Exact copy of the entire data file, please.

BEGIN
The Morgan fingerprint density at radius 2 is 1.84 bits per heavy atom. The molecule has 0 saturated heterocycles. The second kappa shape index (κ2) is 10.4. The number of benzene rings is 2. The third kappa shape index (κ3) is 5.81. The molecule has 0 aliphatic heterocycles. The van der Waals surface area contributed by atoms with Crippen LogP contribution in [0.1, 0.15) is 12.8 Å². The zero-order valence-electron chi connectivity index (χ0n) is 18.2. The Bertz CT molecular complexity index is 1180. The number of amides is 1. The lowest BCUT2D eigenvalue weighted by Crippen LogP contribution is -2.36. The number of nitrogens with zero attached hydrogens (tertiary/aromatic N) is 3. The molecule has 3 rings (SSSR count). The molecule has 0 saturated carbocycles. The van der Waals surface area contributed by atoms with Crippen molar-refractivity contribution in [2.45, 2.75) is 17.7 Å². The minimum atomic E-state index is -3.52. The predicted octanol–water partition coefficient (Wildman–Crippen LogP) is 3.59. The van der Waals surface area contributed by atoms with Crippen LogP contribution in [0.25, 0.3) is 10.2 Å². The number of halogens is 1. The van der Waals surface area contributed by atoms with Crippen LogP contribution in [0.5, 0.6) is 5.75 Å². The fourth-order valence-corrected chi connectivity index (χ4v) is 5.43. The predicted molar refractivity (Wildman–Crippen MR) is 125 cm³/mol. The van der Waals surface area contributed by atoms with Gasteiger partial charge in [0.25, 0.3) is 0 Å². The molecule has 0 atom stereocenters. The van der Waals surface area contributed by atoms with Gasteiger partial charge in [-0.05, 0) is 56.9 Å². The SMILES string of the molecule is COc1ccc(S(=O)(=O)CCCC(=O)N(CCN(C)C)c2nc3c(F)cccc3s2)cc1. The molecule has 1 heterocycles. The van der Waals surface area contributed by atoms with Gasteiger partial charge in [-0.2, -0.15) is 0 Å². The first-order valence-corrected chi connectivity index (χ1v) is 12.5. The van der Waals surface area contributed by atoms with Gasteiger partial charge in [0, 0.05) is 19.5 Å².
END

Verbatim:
The Morgan fingerprint density at radius 2 is 1.84 bits per heavy atom. The molecule has 0 saturated heterocycles. The second kappa shape index (κ2) is 10.4. The number of benzene rings is 2. The third kappa shape index (κ3) is 5.81. The molecule has 0 aliphatic heterocycles. The van der Waals surface area contributed by atoms with Crippen LogP contribution in [0.1, 0.15) is 12.8 Å². The zero-order valence-electron chi connectivity index (χ0n) is 18.2. The Bertz CT molecular complexity index is 1180. The number of amides is 1. The lowest BCUT2D eigenvalue weighted by Crippen LogP contribution is -2.36. The number of nitrogens with zero attached hydrogens (tertiary/aromatic N) is 3. The molecule has 3 rings (SSSR count). The molecule has 0 saturated carbocycles. The van der Waals surface area contributed by atoms with Crippen molar-refractivity contribution in [2.45, 2.75) is 17.7 Å². The minimum atomic E-state index is -3.52. The predicted octanol–water partition coefficient (Wildman–Crippen LogP) is 3.59. The van der Waals surface area contributed by atoms with Crippen LogP contribution in [0.25, 0.3) is 10.2 Å². The number of halogens is 1. The van der Waals surface area contributed by atoms with Crippen LogP contribution in [0.5, 0.6) is 5.75 Å². The fourth-order valence-corrected chi connectivity index (χ4v) is 5.43. The predicted molar refractivity (Wildman–Crippen MR) is 125 cm³/mol. The van der Waals surface area contributed by atoms with Gasteiger partial charge in [0.25, 0.3) is 0 Å². The molecule has 0 atom stereocenters. The van der Waals surface area contributed by atoms with Gasteiger partial charge in [-0.05, 0) is 56.9 Å². The SMILES string of the molecule is COc1ccc(S(=O)(=O)CCCC(=O)N(CCN(C)C)c2nc3c(F)cccc3s2)cc1. The molecule has 1 heterocycles. The van der Waals surface area contributed by atoms with Gasteiger partial charge in [-0.2, -0.15) is 0 Å². The first-order valence-corrected chi connectivity index (χ1v) is 12.5. The van der Waals surface area contributed by atoms with Gasteiger partial charge in [0, 0.05) is 19.5 Å².